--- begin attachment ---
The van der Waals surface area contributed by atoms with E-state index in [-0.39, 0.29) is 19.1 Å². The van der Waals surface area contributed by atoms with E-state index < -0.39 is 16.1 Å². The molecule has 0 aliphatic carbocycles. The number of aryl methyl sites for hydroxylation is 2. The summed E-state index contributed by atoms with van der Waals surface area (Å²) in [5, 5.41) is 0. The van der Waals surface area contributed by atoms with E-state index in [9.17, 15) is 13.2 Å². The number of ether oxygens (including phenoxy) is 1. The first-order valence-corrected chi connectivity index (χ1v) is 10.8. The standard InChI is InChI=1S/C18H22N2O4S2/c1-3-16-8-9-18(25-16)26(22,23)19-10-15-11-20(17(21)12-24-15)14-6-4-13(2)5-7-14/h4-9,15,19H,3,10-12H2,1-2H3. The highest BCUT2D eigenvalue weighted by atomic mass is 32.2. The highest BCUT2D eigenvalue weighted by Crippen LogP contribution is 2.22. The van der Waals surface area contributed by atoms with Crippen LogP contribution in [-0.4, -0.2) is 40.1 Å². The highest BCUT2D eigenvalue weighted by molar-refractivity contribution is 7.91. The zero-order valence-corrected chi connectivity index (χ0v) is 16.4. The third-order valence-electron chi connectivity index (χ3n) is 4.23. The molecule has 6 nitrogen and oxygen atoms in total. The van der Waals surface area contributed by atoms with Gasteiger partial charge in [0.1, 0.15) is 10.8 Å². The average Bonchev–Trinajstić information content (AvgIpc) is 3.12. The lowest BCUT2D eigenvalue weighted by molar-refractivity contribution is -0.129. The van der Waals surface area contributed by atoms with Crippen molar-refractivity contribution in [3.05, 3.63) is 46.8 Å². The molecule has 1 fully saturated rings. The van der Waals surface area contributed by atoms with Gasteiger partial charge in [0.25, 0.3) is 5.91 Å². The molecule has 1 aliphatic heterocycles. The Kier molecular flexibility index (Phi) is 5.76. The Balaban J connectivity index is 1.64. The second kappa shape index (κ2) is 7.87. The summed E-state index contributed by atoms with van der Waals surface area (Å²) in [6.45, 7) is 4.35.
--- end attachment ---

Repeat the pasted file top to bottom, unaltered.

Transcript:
The van der Waals surface area contributed by atoms with E-state index in [-0.39, 0.29) is 19.1 Å². The van der Waals surface area contributed by atoms with E-state index < -0.39 is 16.1 Å². The molecule has 0 aliphatic carbocycles. The number of aryl methyl sites for hydroxylation is 2. The summed E-state index contributed by atoms with van der Waals surface area (Å²) in [5, 5.41) is 0. The van der Waals surface area contributed by atoms with E-state index in [9.17, 15) is 13.2 Å². The number of ether oxygens (including phenoxy) is 1. The first-order valence-corrected chi connectivity index (χ1v) is 10.8. The standard InChI is InChI=1S/C18H22N2O4S2/c1-3-16-8-9-18(25-16)26(22,23)19-10-15-11-20(17(21)12-24-15)14-6-4-13(2)5-7-14/h4-9,15,19H,3,10-12H2,1-2H3. The highest BCUT2D eigenvalue weighted by atomic mass is 32.2. The highest BCUT2D eigenvalue weighted by Crippen LogP contribution is 2.22. The van der Waals surface area contributed by atoms with Crippen LogP contribution in [-0.4, -0.2) is 40.1 Å². The highest BCUT2D eigenvalue weighted by molar-refractivity contribution is 7.91. The zero-order valence-corrected chi connectivity index (χ0v) is 16.4. The third-order valence-electron chi connectivity index (χ3n) is 4.23. The molecule has 6 nitrogen and oxygen atoms in total. The van der Waals surface area contributed by atoms with Gasteiger partial charge in [0.1, 0.15) is 10.8 Å². The average Bonchev–Trinajstić information content (AvgIpc) is 3.12. The lowest BCUT2D eigenvalue weighted by molar-refractivity contribution is -0.129. The van der Waals surface area contributed by atoms with Crippen molar-refractivity contribution in [3.05, 3.63) is 46.8 Å². The molecule has 1 fully saturated rings. The van der Waals surface area contributed by atoms with Gasteiger partial charge in [0.25, 0.3) is 5.91 Å². The molecule has 1 aliphatic heterocycles. The Kier molecular flexibility index (Phi) is 5.76. The Balaban J connectivity index is 1.64. The second kappa shape index (κ2) is 7.87. The summed E-state index contributed by atoms with van der Waals surface area (Å²) in [6.45, 7) is 4.35.